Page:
How to monetize an entertainment app

448 13-02-23 Read Time: 8 min

The global market for entertainment applications is growing rapidly, with monetisation revenues reaching colossal sums. Audiences are expanding and monetisation technologies are becoming more sophisticated. There are more and more ways to make money, but at the same time the competition is getting tougher. The only way to make money is with quality products that stand out from the crowd and find their audience. But we are not just talking about the giants with millions of downloads. It is possible to generate a stable income from any application if you are serious about promoting it and have a competent monetisation strategy.

What is app monetisation and why?

Developing, promoting and supporting mobile applications is not cheap. The owner rightly wants to recoup the investment and then generate a steady income. But how can this be done when most of the items in the App Store and Play Market are available for free download? There is a special monetisation system for making money from apps – a set of technologies that allow you to receive passive income from a working product.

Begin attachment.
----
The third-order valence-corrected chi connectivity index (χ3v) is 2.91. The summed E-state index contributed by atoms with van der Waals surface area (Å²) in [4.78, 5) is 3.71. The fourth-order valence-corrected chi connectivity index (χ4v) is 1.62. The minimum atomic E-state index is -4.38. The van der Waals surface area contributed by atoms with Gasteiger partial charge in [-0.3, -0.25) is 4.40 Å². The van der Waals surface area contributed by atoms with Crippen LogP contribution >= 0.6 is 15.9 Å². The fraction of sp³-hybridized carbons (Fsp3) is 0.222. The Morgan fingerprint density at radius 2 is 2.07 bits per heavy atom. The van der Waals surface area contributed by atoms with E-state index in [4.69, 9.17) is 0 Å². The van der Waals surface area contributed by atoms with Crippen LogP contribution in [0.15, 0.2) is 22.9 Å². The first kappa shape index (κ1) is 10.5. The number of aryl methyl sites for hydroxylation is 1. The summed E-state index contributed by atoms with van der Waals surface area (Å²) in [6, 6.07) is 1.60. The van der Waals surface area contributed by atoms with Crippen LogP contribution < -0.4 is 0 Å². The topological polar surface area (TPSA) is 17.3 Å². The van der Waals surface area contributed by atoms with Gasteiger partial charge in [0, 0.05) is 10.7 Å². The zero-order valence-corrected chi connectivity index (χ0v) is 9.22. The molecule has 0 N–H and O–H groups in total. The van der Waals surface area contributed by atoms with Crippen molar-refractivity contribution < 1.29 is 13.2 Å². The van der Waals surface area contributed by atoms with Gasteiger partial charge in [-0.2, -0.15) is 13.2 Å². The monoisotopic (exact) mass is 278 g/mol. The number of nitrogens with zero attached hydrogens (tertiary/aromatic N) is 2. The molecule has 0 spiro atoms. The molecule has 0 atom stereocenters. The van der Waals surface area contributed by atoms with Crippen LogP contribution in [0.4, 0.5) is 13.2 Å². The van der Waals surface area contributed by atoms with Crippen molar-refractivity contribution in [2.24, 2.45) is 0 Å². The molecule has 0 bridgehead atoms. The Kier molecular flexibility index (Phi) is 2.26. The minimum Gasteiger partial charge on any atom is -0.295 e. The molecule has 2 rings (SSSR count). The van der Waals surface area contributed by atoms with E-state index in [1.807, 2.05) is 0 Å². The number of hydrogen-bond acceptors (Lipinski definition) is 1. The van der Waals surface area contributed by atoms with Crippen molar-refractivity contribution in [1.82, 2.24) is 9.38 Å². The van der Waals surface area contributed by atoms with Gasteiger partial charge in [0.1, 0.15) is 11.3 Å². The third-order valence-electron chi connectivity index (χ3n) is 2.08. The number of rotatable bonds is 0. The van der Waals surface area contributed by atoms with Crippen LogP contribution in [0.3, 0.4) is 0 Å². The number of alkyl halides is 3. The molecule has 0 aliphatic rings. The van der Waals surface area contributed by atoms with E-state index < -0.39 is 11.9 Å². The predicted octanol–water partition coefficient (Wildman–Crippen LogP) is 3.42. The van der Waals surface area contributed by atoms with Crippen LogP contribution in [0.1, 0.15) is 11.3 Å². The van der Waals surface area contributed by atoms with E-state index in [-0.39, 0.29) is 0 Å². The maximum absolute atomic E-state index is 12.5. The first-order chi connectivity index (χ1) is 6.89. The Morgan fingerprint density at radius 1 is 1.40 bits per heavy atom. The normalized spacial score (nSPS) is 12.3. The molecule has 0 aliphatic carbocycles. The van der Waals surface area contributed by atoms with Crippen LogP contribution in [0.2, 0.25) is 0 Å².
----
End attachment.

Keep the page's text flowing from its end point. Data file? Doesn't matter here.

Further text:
While users spend their time with entertainment apps, the owner makes a profit. But before you can reach the “do nothing and make money” level, you have to do something:

  • Study the target audience and come up with a product concept that will be popular, in demand and competitive;
  • commission the development of a high quality mobile application;
  • Submit the finished product to the App Store and/or Play Market;
  • to promote the app;
  • Design and implement a monetisation strategy;
  • Maintain, improve and develop the application according to the needs of the audience.

There is no time to rest along the way, but the effort is worth it: the mobile app becomes a good investment and a reliable source of passive income. Earnings are virtually independent of the country’s situation, world crises and currency fluctuations, and offer unlimited opportunities to scale profits.

It is important to note that not all business applications are created for the purpose of monetisation. Many products bring other benefits: they help promote the brand, sell goods or services, and solve other business problems. The owner benefits, but indirectly. Monetisation works differently: it directly fills the bank account and turns the application into an independent business.